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FDA bans Juul e-cigarettes tied to teen vaping surge

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FDA bans Juul e-cigarettes tied to teen vaping surge

By MATTHEW PERRONE

WASHINGTON (AP) — Federal health officials on Thursday ordered Juul to pull its electronic cigarettes from the U.S. market, the latest blow to the embattled company widely blamed for sparking a national surge in teen vaping.

The action is part of a sweeping effort by the Food and Drug Administration to bring scientific scrutiny to the multibillion-dollar vaping industry after years of regulatory delays.

Parents, politicians and anti-tobacco advocates wanted a ban on the devices that many blame for the rise in underage vaping. Supporters say they can help smokers cut back on regular cigarettes.

The FDA noted that Juul may have played a “disproportionate″ role in the rise in teen vaping and its application didn’t have enough evidence to show that marketing its products “would be appropriate for the protection of the public health.”

The agency has granted some e-cigarette applications. Since last fall, the agency has given its OK to tobacco-flavored e-cigarettes from R.J. Reynolds, Logic and other companies.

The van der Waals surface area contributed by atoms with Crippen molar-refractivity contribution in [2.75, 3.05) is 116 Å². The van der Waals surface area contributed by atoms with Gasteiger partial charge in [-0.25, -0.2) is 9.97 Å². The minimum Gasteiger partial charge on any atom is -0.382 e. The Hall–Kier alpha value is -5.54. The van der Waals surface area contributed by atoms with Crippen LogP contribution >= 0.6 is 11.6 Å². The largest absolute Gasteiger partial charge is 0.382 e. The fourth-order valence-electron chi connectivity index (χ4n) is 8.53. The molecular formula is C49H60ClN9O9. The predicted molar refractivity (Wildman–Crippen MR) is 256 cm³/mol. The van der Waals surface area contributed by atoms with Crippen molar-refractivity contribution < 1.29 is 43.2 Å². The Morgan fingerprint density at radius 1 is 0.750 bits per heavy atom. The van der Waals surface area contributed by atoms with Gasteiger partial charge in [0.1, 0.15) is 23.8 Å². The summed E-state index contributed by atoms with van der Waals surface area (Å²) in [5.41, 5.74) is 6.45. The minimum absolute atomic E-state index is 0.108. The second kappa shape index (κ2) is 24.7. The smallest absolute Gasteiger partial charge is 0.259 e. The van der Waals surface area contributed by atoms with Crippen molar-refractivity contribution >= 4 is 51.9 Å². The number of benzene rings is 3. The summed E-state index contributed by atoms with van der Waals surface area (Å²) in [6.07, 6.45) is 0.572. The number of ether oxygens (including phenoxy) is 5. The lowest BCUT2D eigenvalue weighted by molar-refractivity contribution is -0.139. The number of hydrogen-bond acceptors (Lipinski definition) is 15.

But industry players and anti-tobacco advocates have complained that those products account for just a tiny percent of the $6 billion vaping market in the U.S.

Regulators repeatedly delayed making decisions on devices from market leaders, including Juul, which remains the best-selling vaping brand although sales have dipped.

Last year, the agency rejected applications for more than a million other e-cigarettes and related products, mainly due to their potential appeal to underage teens.

To stay on the market, companies must show that their products benefit public health. In practice, that means proving that adult smokers who use the products are likely to quit or reduce their smoking, while teens are unlikely to get hooked on them.

E-cigarettes first appeared in the U.S. more than a decade ago with the promise of providing smokers a less harmful alternative. The devices heat a nicotine solution into a vapor that’s inhaled, bypassing many of the toxic chemicals produced by burning tobacco.

But studies have reached conflicting results about whether they truly help smokers quit. And efforts by the FDA to rule on vaping products and their claims were repeatedly slowed by industry lobbying and competing political interests.